Tuesday, January 29, 2013

Asus U47A Review & Reformat Troubleshoot

So I just reformatted my Asus U47A & it was surprisingly harder than I originally expected. Fueled by both irritation & a hint of semi-malevolence, here is a  tutorial on how I bypassed the "unable to format GPT partition drive" error as well as an overall review. Keep in mind, at least for the review, that I'm already a few-beers-in.

For the sake of easy reading & to establish context here is a quick rundown of problems & solutions I had with the U47A:

  • PROBLEM:     Glitchy touch pad.
  • SOLUTION:    Use software on/of - Plug in external mouse/reciever
  • PROBLEM:      Slow performance/boot - Bloatware
  • SOLUTION:     Reformat ASAP. This model comes like this out of the box.
  • PROBLEM:      Cannot reformat drive due to "drive is GPT partition" error.
  • SOLUTION:     During window's instalation press SHIFT + F10 & run DISKPART

I got my Asus for $600 and considered it a huge bargain when i had finally reformatted it and set up the drivers. Keep a few things in mind:

  •  This laptop comes with 109 processes out of the box.
  • After reformatting, before drivers, I had 39 active processes.
  • After installing everything I could need, 47.

Here's the specs from the manufacturer:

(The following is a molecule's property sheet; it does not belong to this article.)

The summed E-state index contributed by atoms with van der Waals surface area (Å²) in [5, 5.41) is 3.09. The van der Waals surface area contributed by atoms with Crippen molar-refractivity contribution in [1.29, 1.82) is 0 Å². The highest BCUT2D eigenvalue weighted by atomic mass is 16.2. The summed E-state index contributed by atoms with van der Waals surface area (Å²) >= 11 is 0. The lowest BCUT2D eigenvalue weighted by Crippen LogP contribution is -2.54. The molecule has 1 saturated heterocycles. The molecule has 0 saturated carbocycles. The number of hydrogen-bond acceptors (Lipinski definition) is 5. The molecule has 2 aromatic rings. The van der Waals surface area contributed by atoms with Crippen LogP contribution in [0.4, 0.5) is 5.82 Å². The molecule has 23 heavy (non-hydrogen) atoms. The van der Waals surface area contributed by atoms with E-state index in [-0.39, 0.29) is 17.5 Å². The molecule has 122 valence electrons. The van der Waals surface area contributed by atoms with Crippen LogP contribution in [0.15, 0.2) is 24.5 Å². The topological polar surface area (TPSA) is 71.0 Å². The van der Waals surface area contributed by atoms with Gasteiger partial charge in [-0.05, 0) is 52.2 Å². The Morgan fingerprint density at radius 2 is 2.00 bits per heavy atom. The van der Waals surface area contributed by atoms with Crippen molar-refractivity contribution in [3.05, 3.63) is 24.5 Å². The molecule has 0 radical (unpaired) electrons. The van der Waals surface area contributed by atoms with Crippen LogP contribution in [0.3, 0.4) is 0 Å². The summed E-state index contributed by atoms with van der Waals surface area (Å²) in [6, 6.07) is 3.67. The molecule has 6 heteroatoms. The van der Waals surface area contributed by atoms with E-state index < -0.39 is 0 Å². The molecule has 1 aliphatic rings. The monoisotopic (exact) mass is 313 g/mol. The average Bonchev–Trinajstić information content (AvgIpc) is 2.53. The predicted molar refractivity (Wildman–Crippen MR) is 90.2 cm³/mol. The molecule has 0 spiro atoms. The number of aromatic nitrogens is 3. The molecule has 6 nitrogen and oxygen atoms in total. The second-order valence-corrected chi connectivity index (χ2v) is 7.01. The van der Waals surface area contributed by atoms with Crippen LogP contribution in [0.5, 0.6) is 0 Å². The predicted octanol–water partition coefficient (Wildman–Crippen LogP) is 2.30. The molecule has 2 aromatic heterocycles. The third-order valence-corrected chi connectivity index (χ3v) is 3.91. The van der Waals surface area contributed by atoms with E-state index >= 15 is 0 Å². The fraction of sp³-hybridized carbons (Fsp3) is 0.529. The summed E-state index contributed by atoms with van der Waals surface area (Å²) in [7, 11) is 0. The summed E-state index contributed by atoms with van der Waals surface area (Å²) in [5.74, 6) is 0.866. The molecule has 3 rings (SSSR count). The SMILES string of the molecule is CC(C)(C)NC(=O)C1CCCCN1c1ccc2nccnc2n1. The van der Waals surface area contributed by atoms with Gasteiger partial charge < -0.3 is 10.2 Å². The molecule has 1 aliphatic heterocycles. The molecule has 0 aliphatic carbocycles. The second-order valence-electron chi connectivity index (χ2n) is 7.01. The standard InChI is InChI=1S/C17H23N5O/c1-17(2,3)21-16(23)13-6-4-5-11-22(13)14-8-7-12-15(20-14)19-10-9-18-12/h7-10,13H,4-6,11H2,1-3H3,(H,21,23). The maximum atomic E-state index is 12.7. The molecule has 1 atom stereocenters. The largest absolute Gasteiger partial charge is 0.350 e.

• Windows 7 Ultimate or other editions available
  • Compact and light: under 1” thick and less than 2Kg
  • Genuine Windows® 7 Ultimate
    Genuine Windows® 7 Professional
  • World’s most compact 14” notebook!
  • Highly durable materials and build quality for portable use
  • New 3rd generation Intel® Core™ i3/i5/i7 processor and Integrated Intel® HD Graphics 4000
  • Up to 8 hours of battery life

First off, regarding battery life... it seems greater than eight. Maybe it's my settings after reformat, but after a seven hour day at class I still had four hours and fifty minutes of battery life remaining.

Regarding speed, it's quite fast but is still a *dual core* so keep this in mind. My boot up is quick, about two minutes, (after reformat; before it took up to 8 minutes due to bloatware!) but the computer is slow to load Photoshop, initial boot applications, and many other situations if one is used to a high powered desktop.

That being said, it seems equally as good as a MacBook Pro in the 2k range, just $1400 cheaper. So what could be wrong, besides needing to reformat?

Well, reformatting is a pain if you don't know what to do. That's what inspired me to make this blog post.

When I tried to re install Windows I was greeted to *five partitions*. First I deleted all the partitions but one, because I wanted to reformat it and install the OS. However the installer would not let me continue due to a "gpt partition error". It took me about 4 hours to find out that you can use a command prompt command called "diskpart" to change the permissions of a drive so you can install windows on it. The only problem; how the hell do you load a command prompt during a windows install?

It turns out this is actually quite simple; just pres SHIFT+F10 at any point and the command prompt will pop up. Here's the rest to convert the drive that I copied from some board, I think Tom's Hardware: